My position is that the government should focus on real problems: unemployment, care for the aging, energy, climate change, and the disaster in the Gulf of Mexico.
The so-called long-term deficit is not a real problem. And the capital markets demonstrate every day that they agree with this judgment, by buying long-term Treasury bonds for historically-low interest rates.
A strength of MMT is that it clearly identifies the real constraints to policy. A shortage of real resources, including labor resources, limits policy options. But a shortage of fiat money is a nonsensical notion. In deciding what can be done as a society, we should be looking at whether we have the necessary resources, not the necessary money. The money is created out of thin air, the real resources are not.
Galbraith also recognizes the inessential nature of government borrowing in a modern monetary system (meaning a fiat-money system in which the exchange rate is allowed to float):
If the government spent but declined to “borrow,” what would happen? Nothing much. Banks would hold their reserves as cash rather than bonds, and their earnings would be a bit lower.
Neoclassicals have traditionally supposed this build up in reserves to be inflationary, but as Galbraith points out, the argument is based on the:
… monetarist (quantity-theory) simplification, that the increase in money flows directly into prices. But this is just a modeling error. In the real world, especially in broadly deflationary conditions, people — and banks — simply hang on to cash.
Krugman responds to Galbraith’s comment in the remainder of his article. He begins by agreeing that deficit expenditure creates no problem under current circumstances in which there is high unemployment and idle capacity. He then continues:
But we won’t always be in this situation — or at least I hope not! Someday the private sector will see enough opportunities to want to invest its savings in plant and equipment, not leave them sitting idle, and the economy will return to more or less full employment without needing deficit spending to keep it there. At that point, money that the government prints won’t just sit there, it will feed inflation, and the government will indeed need to persuade the private sector to make resources available for government use.
And that’s why I don’t accept the idea that deficits are never a problem.
We have come full circle. MMT is not saying that deficits are never a problem. It is Krugman who incorrectly attributes this conclusion to the theory.
If and when the economy happens to be at full employment, “money that the government prints won’t just sit there, it will feed inflation, and the government will indeed need to persuade the private sector to make resources available for government use.”
True, but this point is not in dispute.
From an MMT perspective, the aim of policy should (and can) be to maintain full employment at all times, for instance, through implementation of a job guarantee program. There is no inherent tendency for the economy to “return” to full employment, even in the long run, as Krugman and other neoclassical macroeconomists typically suppose. There is no foundation for such a belief in view of the Capital Debates and later work uncovering aggregation problems by neoclassical general equilibrium theorists themselves. Nevertheless, if and when full employment is achieved, whether by a confluence of fortuitous circumstances or deliberate and informed government policy, appropriate tax levels become dependent on the socially desired private-public mix of economic activity, which is a political question. A more dominant private sector requires lower taxes and government spending – smaller government – to provide space for the private sector. A more dominant public sector requires the opposite. MMT in itself makes no judgment on which is the preferable course for a society to follow.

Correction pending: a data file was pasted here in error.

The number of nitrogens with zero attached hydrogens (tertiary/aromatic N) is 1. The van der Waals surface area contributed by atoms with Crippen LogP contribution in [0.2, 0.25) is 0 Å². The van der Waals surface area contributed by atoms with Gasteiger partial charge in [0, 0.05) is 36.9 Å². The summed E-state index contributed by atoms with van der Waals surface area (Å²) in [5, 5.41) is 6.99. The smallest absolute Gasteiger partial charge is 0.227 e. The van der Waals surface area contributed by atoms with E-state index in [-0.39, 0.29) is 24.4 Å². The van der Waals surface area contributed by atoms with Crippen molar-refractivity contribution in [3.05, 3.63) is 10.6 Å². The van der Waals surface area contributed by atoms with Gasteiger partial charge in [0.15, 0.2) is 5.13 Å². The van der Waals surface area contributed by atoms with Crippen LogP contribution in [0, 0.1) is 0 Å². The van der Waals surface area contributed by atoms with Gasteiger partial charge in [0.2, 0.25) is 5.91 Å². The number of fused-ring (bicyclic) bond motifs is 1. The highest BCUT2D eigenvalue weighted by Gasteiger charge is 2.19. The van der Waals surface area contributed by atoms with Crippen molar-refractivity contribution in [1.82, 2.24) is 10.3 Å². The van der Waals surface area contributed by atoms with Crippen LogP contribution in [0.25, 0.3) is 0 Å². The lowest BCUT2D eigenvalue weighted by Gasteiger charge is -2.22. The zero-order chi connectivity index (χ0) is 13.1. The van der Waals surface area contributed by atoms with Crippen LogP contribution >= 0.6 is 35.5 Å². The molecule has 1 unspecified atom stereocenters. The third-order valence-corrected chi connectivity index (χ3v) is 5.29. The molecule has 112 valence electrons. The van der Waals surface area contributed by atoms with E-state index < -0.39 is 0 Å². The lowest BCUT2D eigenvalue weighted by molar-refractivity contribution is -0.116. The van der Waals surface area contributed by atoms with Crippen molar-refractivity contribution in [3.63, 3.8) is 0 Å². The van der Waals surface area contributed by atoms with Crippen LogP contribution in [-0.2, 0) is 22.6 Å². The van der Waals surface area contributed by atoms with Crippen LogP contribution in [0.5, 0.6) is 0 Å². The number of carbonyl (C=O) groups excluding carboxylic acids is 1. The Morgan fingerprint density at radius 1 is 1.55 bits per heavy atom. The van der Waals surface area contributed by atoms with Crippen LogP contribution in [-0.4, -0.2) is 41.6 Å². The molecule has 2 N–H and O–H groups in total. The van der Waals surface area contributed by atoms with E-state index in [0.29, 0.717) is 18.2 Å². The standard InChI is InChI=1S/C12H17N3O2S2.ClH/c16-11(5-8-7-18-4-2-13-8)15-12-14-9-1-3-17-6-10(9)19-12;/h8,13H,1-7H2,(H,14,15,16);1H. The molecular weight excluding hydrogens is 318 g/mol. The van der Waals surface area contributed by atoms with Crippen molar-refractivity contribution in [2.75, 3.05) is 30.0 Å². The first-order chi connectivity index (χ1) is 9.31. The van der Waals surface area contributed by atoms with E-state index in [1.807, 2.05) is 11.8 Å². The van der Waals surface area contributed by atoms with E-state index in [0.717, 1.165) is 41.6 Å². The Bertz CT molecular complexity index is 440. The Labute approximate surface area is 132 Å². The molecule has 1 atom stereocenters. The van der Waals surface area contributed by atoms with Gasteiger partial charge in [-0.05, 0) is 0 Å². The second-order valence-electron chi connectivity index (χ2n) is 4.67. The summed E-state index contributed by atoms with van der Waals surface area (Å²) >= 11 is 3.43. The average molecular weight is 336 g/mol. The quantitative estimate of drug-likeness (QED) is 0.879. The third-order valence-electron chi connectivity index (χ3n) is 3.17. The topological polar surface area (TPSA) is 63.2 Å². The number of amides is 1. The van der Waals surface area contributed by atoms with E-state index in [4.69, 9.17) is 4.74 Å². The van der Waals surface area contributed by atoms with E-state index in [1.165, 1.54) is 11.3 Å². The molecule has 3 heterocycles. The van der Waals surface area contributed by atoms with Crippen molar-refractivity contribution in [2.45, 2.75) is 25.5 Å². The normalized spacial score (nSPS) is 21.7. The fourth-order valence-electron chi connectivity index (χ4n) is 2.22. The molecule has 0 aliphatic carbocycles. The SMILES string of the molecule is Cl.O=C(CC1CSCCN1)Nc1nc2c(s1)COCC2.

Having acknowledged that there are real limits to budget deficits (it was never denied), MMT nevertheless makes clear that budget deficits are the norm, not the exception. This does not mean that budget deficits of any size are okay. They must be consistent with private-sector net-saving intentions. It simply means that ongoing budget deficits of some size will be the appropriate policy under normal circumstances. The reason for this is that the non-government sector typically desires to net save. This means, as a matter of accounting, that the government sector must be in deficit.
For a closed economy, such as the global economy as a whole:
Government Deficit = Non-government Surplus
This is an identity, true by definition. The net saving of the non-government sector matches the government’s deficit expenditure dollar for dollar. The net financial wealth of the non-government sector is nothing other than the accumulated deficits of the government sector.
For an open economy, such as an individual trading nation, the non-government sector can be disaggregated into the domestic private sector and external sector. As a matter of accounting:
Budget Deficit = Private Net Saving – Net Exports
The majority of nations run trade deficits (net exports are negative). For these economies, budget deficits are the normal requirement. Ongoing budget surpluses are only sustainable in a few small trade-surplus nations, and even then only to the extent that net exports more than offset the net-saving intentions of the private sector.
Whenever the non-government sector net saves, it is spending less of the monetary unit than it earns. The result is unsold output and a signal to firms to cut back output unless the government fills the demand gap through deficit expenditure. By doing so, the government is in a position to ensure all output is sold at current prices and the non-government sector satisfies its net saving desires. If, instead, the government allows the demand shortfall to persist by not injecting sufficient expenditure of its own, firms will respond by cutting back production. There will be a contraction in output and income, thwarting non-government net saving intentions. If the non-government sector responds by redoubling its efforts to net save, the result is a further shortfall in demand, further contraction of income (as well as tax revenue), more frustration of non-government saving plans, etc. There is no end to the process until either the non-government sector accepts a smaller net-saving position or the government accepts a bigger deficit.